A U.S. Court of Appeals has denied an emergency request by Tyson Foods to stay a federal judge's decision about its advertising, leaving the Arkansas company with two weeks to pull marketing material from more than 8,000 stores claiming that its chickens are raised free of certain drugs.
"We're disappointed the motion for a stay has been denied and are evaluating our legal options," Tyson Foods Inc. spokesman Gary Mickelson said in a statement yesterday. "We continue to believe we have acted responsibly in the way we have labeled and marketed our products and intend to stand our ground."
The company said it has contacted stores about removing the advertising.
Tyson is being sued in Baltimore U.S. District Court by Salisbury-based Perdue Farms and Sanderson Farms of Mississippi. The competitors say they're losing millions of dollars to Tyson because its advertising claims that the company's birds are not raised with antibiotics that may affect drug resistance in humans.
None of the poultry producers treats its chickens with such drugs, but Tyson's claim leads consumers to infer otherwise, the competing companies say. They are asking that Tyson be forced to change its advertising campaign and surrender all profits it has made from the marketing.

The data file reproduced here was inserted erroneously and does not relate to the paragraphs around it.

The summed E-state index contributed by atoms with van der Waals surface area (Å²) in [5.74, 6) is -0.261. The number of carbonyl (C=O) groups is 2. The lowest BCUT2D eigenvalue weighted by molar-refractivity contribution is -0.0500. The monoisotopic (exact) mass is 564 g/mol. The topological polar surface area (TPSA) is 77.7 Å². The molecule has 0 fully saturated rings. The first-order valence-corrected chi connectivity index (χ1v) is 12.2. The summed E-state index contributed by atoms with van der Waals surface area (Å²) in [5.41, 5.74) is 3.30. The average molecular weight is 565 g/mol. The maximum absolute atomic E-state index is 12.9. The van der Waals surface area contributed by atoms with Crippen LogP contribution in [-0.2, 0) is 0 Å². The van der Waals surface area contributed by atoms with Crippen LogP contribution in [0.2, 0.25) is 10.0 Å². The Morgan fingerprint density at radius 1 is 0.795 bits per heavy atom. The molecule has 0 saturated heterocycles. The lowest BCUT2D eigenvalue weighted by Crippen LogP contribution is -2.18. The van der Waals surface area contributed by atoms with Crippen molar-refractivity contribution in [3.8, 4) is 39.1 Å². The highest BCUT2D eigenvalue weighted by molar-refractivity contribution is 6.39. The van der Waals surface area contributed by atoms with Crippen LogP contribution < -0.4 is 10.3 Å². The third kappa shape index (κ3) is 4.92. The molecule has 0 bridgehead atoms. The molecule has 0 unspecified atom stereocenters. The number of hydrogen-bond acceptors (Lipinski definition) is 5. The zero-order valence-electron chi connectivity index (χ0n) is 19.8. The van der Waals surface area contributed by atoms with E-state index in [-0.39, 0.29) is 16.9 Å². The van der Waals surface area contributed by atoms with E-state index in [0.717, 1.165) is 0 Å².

"We know that the false claim has been extremely lucrative for Tyson," said Perdue attorney Randall K. Miller, a partner with Arnold & Porter LLP in McLean, Va.
Last month, U.S. District Judge Richard D. Bennett issued a preliminary injunction forcing Tyson to pull ads and store literature claiming its chickens are raised without antibiotics or drugs affecting bacteria resistance in humans.
Tyson requested a stay of the order so it could appeal. That request was denied late Wednesday.
Tyson has until May 15 to remove posters, brochures, placards and the like from across the country, causing the company "irreparable injury," according to its appellate filing. It's a "massive logistical effort that will incur extraordinary costs" along with market share.
"Tyson anticipates that if it is forced to comply with the District Court's injunction, a substantial number of its retail customers will simply drop Tyson's products from their shelves," the court papers claim.
The U.S. Department of Agriculture has approved Tyson's use of the claim that its chickens are "raised without antibiotics that impact antibiotic resistance in humans" on its packaging.
Excessive antibiotic use in animals has raised health concerns in the medical community, which fears it could lead to drug-resistant bacteria taking hold in people. Poultry producers often add "ionophores" - antibiotics that prevent intestinal illness - to chicken feed. But the drugs aren't used in human medication and, therefore, are considered safe.
Making claims about that safety is causing confusion among customers, according to Sanderson and Perdue, who say they've lost a combined $14 million to Tyson because of its ads.
Miller, the Perdue attorney, said he is preparing for a jury trial in the District Court case.